Tuesday, September 14, 2010
Wednesday, September 8, 2010
My new Bethany friends and fellow travelers on the path of faith (especially all you students),
As the time of preparation recedes and the reality of the new academic year comes to the forefront…would you let me expound just a bit on the profound power of a “blessing?”
Then he (Jesus) led them out as far as Bethany, and lifting up his hands he blessed them. 51 While he blessed them, he parted from them and was carried up into heaven. 52 And they worshiped him and returned to Jerusalem with great joy, 53 and were continually in the temple blessing God. (Luke 24:50-53)
What you just read are the closing words in Luke’s Gospel. Some might call them at best transitional verses; as you move from teaching and action Jesus in the Book of Luke (Volume 1) to the on-going teaching of Peter and Paul in the Acts of the Apostles (Volume 2). However, I find it quite interesting that the final act of Jesus on earth was to lift up his hands and to bless his followers. I wonder what the actual blessing consisted of. Was it done principally in words, like a pastoral benedictory prayer at the end of a worship service…or do you think Jesus’ final blessing was more physical in nature, taking on the form of a first century “Holy Kiss.” This might translate into our culture as a warm and endearing hug. You know the kind I mean. Not a mere handshake but an encounter that stays with you for a while. I have to imagine that the final “blessing” which Jesus gave to His disciples was perfectly chosen for each one of them; unique to meet each personal need. Moreover, I trust that this blessing lingered in the air as a sweet-smelling fragrance, propelling them forward to worship Him and then to offer in the Temple their own blessing.
In actuality, let me try to demonstrate how this action of Jesus serves as God’s wondrous climax to the book of Luke as a whole. Think with me how the Gospel of Luke opens. You find yourself temporally located not in the days of Jesus but Luke describes the times as; “In the time of Herod king of Judea there was a priest named Zechariah” (Luke 1:5). Zechariah is entering the Temple to offer an incense offering; with all of Israel just outside; praying as they are waiting to hear that God has accepted Zechariah’s sacrifice on their behalf (Luke 1:10). But (and I should put “BUT” in all caps), as the angel Gabriel comes and delivers to Zechariah a message of hope (his wife’s shame will be removed by the birth of their son John the Baptist); Zechariah shows no faith to the words from God’s messenger (Luke 1:18). So, the result of Zechariah’s faithlessness is that he is struck speechless. A pastor unable to speak!
Let me relate the consequences of Zechariah’s faithlessness and how it impacts Israel. The role of the priest as he exits the Temple is to hold his hands up and pass on the Lord’s blessing to the people. The traditional words would be the priestly benediction which comes from Numbers 6:23-26;
This is how you are to bless the Israelites. Say to them:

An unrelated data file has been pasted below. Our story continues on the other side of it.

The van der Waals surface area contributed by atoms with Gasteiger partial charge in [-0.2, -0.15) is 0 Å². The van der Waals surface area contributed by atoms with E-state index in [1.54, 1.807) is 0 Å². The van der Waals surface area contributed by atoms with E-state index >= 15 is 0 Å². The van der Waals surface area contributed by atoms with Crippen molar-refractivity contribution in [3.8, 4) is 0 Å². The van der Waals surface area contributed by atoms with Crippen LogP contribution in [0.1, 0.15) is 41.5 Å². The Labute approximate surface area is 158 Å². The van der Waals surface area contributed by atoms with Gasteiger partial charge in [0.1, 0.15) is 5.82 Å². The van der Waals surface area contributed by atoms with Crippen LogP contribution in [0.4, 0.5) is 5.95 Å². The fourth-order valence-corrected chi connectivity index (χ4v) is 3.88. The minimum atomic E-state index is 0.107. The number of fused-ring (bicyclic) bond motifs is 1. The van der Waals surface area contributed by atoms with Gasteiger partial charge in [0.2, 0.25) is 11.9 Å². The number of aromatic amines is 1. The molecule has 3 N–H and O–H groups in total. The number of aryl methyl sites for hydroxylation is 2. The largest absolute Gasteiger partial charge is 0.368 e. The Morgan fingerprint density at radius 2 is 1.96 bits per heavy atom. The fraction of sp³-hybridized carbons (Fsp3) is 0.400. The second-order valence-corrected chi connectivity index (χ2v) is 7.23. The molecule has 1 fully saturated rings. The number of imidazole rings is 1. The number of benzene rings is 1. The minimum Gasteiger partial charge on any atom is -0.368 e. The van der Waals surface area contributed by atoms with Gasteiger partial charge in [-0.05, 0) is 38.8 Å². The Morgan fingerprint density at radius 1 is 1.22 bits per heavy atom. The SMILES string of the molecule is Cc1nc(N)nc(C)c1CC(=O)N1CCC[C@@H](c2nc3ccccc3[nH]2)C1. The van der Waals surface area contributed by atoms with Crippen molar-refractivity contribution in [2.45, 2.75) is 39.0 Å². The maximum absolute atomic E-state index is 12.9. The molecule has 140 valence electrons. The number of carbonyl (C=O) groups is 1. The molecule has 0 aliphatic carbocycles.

The LORD bless you and keep you;
The LORD make his face shine upon you and be gracious to you;
The LORD turn his face toward you and give you peace.
Can you now see how Jesus’ blessing at the end of Luke’s Gospel is nothing short of a divine answer to a human problem? What Zechariah could not do for Israel because of his lack of faith (bless them); Jesus performs after his demonstration of perfect faith in trusting God with his life on the cross. What the priests of Israel could not do, Jesus fully blesses His followers.
How does this relate to us here and now on the eve of a new semester? Well, one example is cemented in my mind. God’s Son has fully prepared you for this next step in your journey.
· Some of you are first semester freshmen, concerned if you have the “right stuff” to make it at BBC. Please, sense the call of God on your life and know that the very blessing of our Savior is being bestowed upon you, even as you read this note...or maybe tomorrow in class…or in Chapel on Thursday as President Gorveatte speaks and we share together in Holy Communion.
· Some of you are returning students and you know all too well the routine of the days and weeks of the semester. But will you take a serious personal inventory and ask the Lord of the Harvest to make you fully aware of the needs of others right around you. May you please extend a hand of blessing into the hearts and lives of the BBC community who are less comfortable in our surroundings?
· Finally now, you seniors. You are entering into your final months among us. We will soon entrust you in a six-month internship in which you will be expected to pass on the blessing of God to others. Please do not attempt to do this on your own. Allow the blessing to originate with Christ and merely allow Him to use you as a broken vessel filled with His love. Maybe this semester, this first week, this very moment; you will sense His hands upon you and the blessing of God to infuse you in a whole new way. Remember, preparation for ministry is not only academic knowledge and practical training but it consists of the Hand of God reaching down to us in
Now, remember, the end of Luke is really the end of the beginning; for the entire Book of Acts follows. In the same way, please sense Jesus’ blessing on your life this very first day of the Fall 2010 semester.
Today, as we go about our regular daily tasks;
May we sense Your divine blessing.
May it be found in our classes, and in our hallway and in our dorm room conversations;
May during our meals, may we break bread and may our eyes be opened to who you are.
May Your blessing be heard in our service to others or in the reception of grace from a friend.
In all we do, may we sense your blessing.
Most of all Lord, if there is an absence of Your blessing;
May You call us back to Yourself, to the place where Your voice and touch is most clear.
Now, today, and forevermore…Go With God.